Pop & Hiss

The L.A. Times music blog

« Previous Post | Pop & Hiss Home | Next Post »

Album review: Janelle Monae's 'The ArchAndroid'

May 17, 2010 |  4:48 pm

Janelle_Monae_240_ On Janelle Monae’s major-label debut, the 24-year-old, ragingly talented singer and dancer from Atlanta by way of Kansas City synthesizes a wealth of influences — Afro-futurism, glam rock reminiscent of David Bowie’s Spiders From Mars, ’50s easy listening, MGM-style orchestrations, bebop jazz and slickster-hip hop. If that’s an exhaustive list — and it’s not complete — imagine what it sounds like all marbled together on Monae’s concept fantasia, “The ArchAndroid.”

Loosely telling the story of Cindi Mayweather, an android fulfilling her destiny on planet Metropolis, Monae channels every mood, from the contemplative splendor of “Oh Maker” to the freak-out of “Come Alive (The War of Roses),” which finds our femme-bot veering between hysterical belting and near-whispers. On one of the album’s singles, “Tightrope,” with its addictive video and Big Boi contribution, Monae turns in a stylish performance that’s all strutting but mellifluous flow.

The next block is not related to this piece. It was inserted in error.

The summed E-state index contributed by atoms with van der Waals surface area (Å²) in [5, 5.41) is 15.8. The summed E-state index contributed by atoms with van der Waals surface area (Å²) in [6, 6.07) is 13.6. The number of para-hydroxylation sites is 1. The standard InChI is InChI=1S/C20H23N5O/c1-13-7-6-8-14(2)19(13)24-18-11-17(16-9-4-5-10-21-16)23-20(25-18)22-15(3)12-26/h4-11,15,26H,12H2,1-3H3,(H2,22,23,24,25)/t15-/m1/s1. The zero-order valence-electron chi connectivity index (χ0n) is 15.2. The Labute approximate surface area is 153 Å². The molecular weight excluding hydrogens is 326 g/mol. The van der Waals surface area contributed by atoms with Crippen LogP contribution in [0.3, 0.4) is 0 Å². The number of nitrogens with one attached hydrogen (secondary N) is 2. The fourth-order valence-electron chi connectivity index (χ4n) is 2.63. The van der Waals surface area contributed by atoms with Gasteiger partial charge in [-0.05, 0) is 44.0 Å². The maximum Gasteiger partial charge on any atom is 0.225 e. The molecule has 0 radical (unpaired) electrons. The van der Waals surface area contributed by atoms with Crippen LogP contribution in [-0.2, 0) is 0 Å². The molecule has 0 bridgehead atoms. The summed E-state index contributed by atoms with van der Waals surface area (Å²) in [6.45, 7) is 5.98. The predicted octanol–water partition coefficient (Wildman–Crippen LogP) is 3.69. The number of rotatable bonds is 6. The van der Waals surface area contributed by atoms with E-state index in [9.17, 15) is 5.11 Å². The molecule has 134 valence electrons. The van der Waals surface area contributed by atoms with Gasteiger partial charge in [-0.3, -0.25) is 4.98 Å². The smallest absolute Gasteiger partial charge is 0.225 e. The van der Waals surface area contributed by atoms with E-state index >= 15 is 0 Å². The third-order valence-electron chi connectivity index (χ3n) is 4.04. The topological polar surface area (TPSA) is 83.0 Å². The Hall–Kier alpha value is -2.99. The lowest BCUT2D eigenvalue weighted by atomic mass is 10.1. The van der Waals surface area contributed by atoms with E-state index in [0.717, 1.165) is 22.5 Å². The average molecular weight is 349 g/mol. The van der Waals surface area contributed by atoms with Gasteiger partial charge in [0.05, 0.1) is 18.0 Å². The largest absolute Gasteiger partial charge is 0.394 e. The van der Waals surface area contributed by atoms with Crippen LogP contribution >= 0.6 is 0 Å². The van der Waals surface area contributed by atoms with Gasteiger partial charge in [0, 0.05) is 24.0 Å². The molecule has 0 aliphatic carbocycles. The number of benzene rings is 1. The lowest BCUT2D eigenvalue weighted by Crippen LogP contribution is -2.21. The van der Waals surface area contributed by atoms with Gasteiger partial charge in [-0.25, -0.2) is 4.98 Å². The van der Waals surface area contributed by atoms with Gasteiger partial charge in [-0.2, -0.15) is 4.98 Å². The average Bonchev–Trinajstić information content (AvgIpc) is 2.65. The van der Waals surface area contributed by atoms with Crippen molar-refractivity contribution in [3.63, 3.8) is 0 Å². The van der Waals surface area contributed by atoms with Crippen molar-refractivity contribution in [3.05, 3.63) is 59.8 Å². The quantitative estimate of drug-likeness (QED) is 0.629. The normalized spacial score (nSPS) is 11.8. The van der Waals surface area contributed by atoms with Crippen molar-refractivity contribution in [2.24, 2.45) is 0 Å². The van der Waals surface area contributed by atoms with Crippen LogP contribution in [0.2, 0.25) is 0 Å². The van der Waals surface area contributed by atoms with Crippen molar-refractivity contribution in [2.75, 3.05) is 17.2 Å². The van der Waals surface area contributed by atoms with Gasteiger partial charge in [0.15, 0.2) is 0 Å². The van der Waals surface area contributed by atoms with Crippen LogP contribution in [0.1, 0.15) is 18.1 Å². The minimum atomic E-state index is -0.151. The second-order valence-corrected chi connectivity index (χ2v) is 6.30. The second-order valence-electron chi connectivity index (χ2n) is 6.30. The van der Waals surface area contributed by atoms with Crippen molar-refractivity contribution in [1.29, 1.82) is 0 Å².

With 18 tracks, “The ArchAndroid” is parts two and three of a four-part series that Monae has envisioned; she released the first part as an EP in 2007, in the process snagging a 2009 Grammy nomination for her performance of “Many Moons.” At times, the fumes of ambition are so thick off “The ArchAndroid,” it’s hard to absorb in one sitting.

All the same, it’s a star-making debut. Monae has the same high-wattage potential as Lady Gaga, her spiritual sister in costume and outlandish concept, though the complexity of her vision is ultimately more rewarding. Expect to see Monae soon, with her customary hair pouf and in some glamorous black and white getup, playing to $10K seats at the next art museum benefit near you.

— Margaret Wappler

Janelle Monae
“The ArchAndroid”
Bad Boy Entertainment/Wondaland
Three and a half stars (Out of four stars)


Clicking on Green Links will take you to a third-party e-commerce site. These sites are not operated by the Los Angeles Times. The Times Editorial staff is not involved in any way with Green Links or with these third-party sites.
Comments 

Advertisement










Video